Ramadan recipe: salonat lahem – braised goat and root vegetable stew

Throughout the holy month, 'The National' is teaming up with Table Tales to share daily recipes to experiment with at home

Homemade in Abu Dhabi
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Join The National and Table Tales on a culinary journey around the Middle East to savour the quintessential dish­es that embody the spirit of Ramadan. From table staples to family favourites, this series of recipes – one for each day of Ramadan – pays homage to the holy month.

Salonat lahem is a classic Emirati stew that is intentionally brothy, so it can be soaked up with rice. The dish is bursting with the flavours of seasonal vegetables and meat, along with the aroma of local spice mix bzar.

You can make this dish with goat meat or even lamb, mutton or chicken

While the bzar alchemy is at the heart of most Emirati dishes, also unforgettable is incomparable lumi, or black lime, which adds a pungent, fruity flavour. This sun-dried lime is used abundantly in the Gulf and gives food a unique flavour.

Salona, which originates from the Urdu salan, is adapted from South Asian curries.

Recipe contributor Maisa Al Qassimi, senior project manager at Guggenheim Abu Dhabi, says: “Traditionally, my family makes salona with goat meat, but you can easily make it with lamb, mutton or chicken. Root vegetables, such as potatoes and carrots, are key, and I add beans, okra, squash or any seasonal vegetable at hand.

Maisa Al Qassimi, senior project manager at Guggenheim Abu Dhabi, provided this recipe for salonat lahem. 
Maisa Al Qassimi, senior project manager at Guggenheim Abu Dhabi, provided this recipe for salonat lahem. 

“You can also adjust the seasoning and spiciness to your taste, as well. I serve it in a large tagine, with plain basmati rice and achaar – pickled mango or lime – on the side.”


Read more:

Ramadan recipe: lentil soup with Swiss chard

A vegan iftar: Plant-based recipes for a four-course Ramadan meal

Ramadan recipe: aniseed cake with tahini glaze


Maisa Al Qassimi's salonat lahem (braised goat and root vegetable stew)

Serves 6 to 8


  • 3 tbsp bzar (Emirati spice mix)
  • 1 tsp cinnamon
  • ½ tsp coriander powder
  • ¼ tsp cloves
  • ½ tsp black pepper
  • ½ tsp chilli powder, to taste
  • 2kg bone-in goat meat, ­medium pieces
  • 2 tbsp cooking oil
  • 450g onion, chopped
  • 2 cloves garlic, crushed
  • 10 cardamom pods, crushed
  • 2 cinnamon sticks
  • 2 bay leaves
  • 2 dried lumi, cracked in half
  • 1-2 green chillies, halved
  • Salt and black pepper, to taste
  • 1,500ml chicken stock or water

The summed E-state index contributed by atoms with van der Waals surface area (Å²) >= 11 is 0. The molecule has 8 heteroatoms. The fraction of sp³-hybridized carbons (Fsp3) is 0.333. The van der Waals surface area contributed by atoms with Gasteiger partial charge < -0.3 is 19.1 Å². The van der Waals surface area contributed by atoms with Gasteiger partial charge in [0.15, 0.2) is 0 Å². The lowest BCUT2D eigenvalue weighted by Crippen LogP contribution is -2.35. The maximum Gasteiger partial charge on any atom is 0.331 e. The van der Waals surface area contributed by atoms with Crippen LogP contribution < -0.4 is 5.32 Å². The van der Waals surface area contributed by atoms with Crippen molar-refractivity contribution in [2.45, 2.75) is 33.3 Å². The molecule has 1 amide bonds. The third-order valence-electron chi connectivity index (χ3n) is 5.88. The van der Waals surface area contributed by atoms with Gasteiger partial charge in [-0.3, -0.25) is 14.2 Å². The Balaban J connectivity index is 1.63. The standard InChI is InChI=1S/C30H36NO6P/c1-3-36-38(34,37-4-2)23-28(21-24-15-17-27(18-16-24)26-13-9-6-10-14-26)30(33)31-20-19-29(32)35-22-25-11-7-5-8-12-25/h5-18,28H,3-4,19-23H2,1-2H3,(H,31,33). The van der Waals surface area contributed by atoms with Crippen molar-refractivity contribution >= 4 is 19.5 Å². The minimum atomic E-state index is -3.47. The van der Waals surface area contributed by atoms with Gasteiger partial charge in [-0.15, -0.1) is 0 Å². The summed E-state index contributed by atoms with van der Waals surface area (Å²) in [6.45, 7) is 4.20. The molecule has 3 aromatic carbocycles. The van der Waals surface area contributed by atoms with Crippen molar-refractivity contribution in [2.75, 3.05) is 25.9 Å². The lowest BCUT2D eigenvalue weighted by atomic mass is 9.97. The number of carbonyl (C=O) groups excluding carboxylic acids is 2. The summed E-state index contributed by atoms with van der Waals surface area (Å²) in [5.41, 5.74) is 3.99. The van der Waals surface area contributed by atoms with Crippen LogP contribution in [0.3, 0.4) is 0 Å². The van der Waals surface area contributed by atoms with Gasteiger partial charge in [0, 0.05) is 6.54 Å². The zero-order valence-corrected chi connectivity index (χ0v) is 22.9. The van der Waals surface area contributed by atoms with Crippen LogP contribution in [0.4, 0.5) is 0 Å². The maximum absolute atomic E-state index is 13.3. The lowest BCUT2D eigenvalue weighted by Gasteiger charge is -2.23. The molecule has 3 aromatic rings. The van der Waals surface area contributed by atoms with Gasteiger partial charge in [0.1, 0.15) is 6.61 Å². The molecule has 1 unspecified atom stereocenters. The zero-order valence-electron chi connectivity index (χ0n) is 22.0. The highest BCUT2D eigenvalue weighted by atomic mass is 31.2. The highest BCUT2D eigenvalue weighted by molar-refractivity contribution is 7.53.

• 225g canned tomatoes, chopped
  • 2 tbsp tomato paste
  • 2 tomatoes, cut in half
  • 340g potatoes, peeled and cubed
  • 225g carrots, peeled and cut in chunks
  • 225g green beans or okra, halved
  • 25g fresh coriander, chopped
Homemade in Abu Dhabi
Salonat lahem is characterised by its root vegetables, with your choice of meat. This recipe calls for goat. Courtesy Table Tales


  1. Mix the bzar, cinnamon, coriander powder, cloves, pepper and chilli powder in a small bowl. Rub the meat with half of the spice mixture. Set aside for 30 minutes.

  2. Swirl the oil in a large Dutch oven over high heat. Add the onions and saute for five minutes until golden. Add the crushed garlic and continue to saute for two minutes.
  3. Working in batches, sear the meat on high heat in the Dutch oven on all sides; remove when finished and keep warm.
  4. Add the cardamom, ­cinnamon sticks, bay leaves, lumi and fresh green chilli, and stir for one minute. Stir in the remaining powdered spices, salt and pepper.
  5. Return the meat and pour in the chicken stock or water. Bring to a boil and then simmer, covered, for one-and-a-half to two hours, until the meat is almost tender.
  6. Stir in the canned tomatoes, tomato paste and halved tomatoes, and simmer for 20 minutes.
  7. Add the potatoes and carrots, and let them cook for 10 minutes before adding the beans and any softer vegetables.
  8. Bury the meat in the stew; add more broth if needed and simmer for another 30 minutes, until the meat is tender but still clings to the bone.
  9. Season with salt and pepper to taste. Sprinkle in the fresh coriander, cover and cook for another five minutes. Serve in a large bowl, family-style.

This dish has been brought to you by Maisa Al Qassimi and curated by international recipe hunter Hanan Sayed Worrell, author of Table Tales: The Global Nomad Cuisine of Abu Dhabi. The Table Tales concept cele­brates the people and stories that give flavour to the recipes of the Middle East.